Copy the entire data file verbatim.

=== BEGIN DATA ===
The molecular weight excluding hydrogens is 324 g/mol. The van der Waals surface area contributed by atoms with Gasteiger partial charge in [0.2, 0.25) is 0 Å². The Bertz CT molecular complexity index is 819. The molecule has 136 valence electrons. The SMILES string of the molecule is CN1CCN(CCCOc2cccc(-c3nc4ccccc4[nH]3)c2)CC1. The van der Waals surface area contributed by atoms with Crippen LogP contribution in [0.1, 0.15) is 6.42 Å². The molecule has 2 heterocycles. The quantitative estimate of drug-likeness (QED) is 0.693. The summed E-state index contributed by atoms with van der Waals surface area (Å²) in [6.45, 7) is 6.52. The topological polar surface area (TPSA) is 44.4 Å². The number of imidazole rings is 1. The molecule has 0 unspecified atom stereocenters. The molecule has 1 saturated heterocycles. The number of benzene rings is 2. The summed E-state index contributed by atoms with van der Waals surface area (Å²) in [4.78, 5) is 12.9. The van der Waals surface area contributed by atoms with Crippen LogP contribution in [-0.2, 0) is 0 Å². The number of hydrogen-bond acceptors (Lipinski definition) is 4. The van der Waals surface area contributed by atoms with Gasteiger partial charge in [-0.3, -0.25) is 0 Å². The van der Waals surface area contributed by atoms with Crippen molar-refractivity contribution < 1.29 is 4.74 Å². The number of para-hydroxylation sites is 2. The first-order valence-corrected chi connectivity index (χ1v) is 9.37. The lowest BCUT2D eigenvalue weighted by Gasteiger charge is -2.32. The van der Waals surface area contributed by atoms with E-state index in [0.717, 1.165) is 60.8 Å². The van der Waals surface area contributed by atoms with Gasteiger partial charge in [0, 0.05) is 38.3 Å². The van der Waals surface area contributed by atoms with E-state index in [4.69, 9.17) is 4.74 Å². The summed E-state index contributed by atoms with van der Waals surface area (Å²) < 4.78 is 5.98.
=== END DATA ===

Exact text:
The molecular weight excluding hydrogens is 324 g/mol. The van der Waals surface area contributed by atoms with Gasteiger partial charge in [0.2, 0.25) is 0 Å². The Bertz CT molecular complexity index is 819. The molecule has 136 valence electrons. The SMILES string of the molecule is CN1CCN(CCCOc2cccc(-c3nc4ccccc4[nH]3)c2)CC1. The van der Waals surface area contributed by atoms with Crippen LogP contribution in [0.1, 0.15) is 6.42 Å². The molecule has 2 heterocycles. The quantitative estimate of drug-likeness (QED) is 0.693. The summed E-state index contributed by atoms with van der Waals surface area (Å²) in [6.45, 7) is 6.52. The topological polar surface area (TPSA) is 44.4 Å². The number of imidazole rings is 1. The molecule has 0 unspecified atom stereocenters. The molecule has 1 saturated heterocycles. The number of benzene rings is 2. The summed E-state index contributed by atoms with van der Waals surface area (Å²) in [4.78, 5) is 12.9. The van der Waals surface area contributed by atoms with Crippen LogP contribution in [-0.2, 0) is 0 Å². The number of hydrogen-bond acceptors (Lipinski definition) is 4. The van der Waals surface area contributed by atoms with Gasteiger partial charge in [-0.3, -0.25) is 0 Å². The van der Waals surface area contributed by atoms with Crippen molar-refractivity contribution < 1.29 is 4.74 Å². The number of para-hydroxylation sites is 2. The first-order valence-corrected chi connectivity index (χ1v) is 9.37. The lowest BCUT2D eigenvalue weighted by Gasteiger charge is -2.32. The van der Waals surface area contributed by atoms with E-state index in [0.717, 1.165) is 60.8 Å². The van der Waals surface area contributed by atoms with Gasteiger partial charge in [0, 0.05) is 38.3 Å². The van der Waals surface area contributed by atoms with E-state index in [4.69, 9.17) is 4.74 Å². The summed E-state index contributed by atoms with van der Waals surface area (Å²) < 4.78 is 5.98.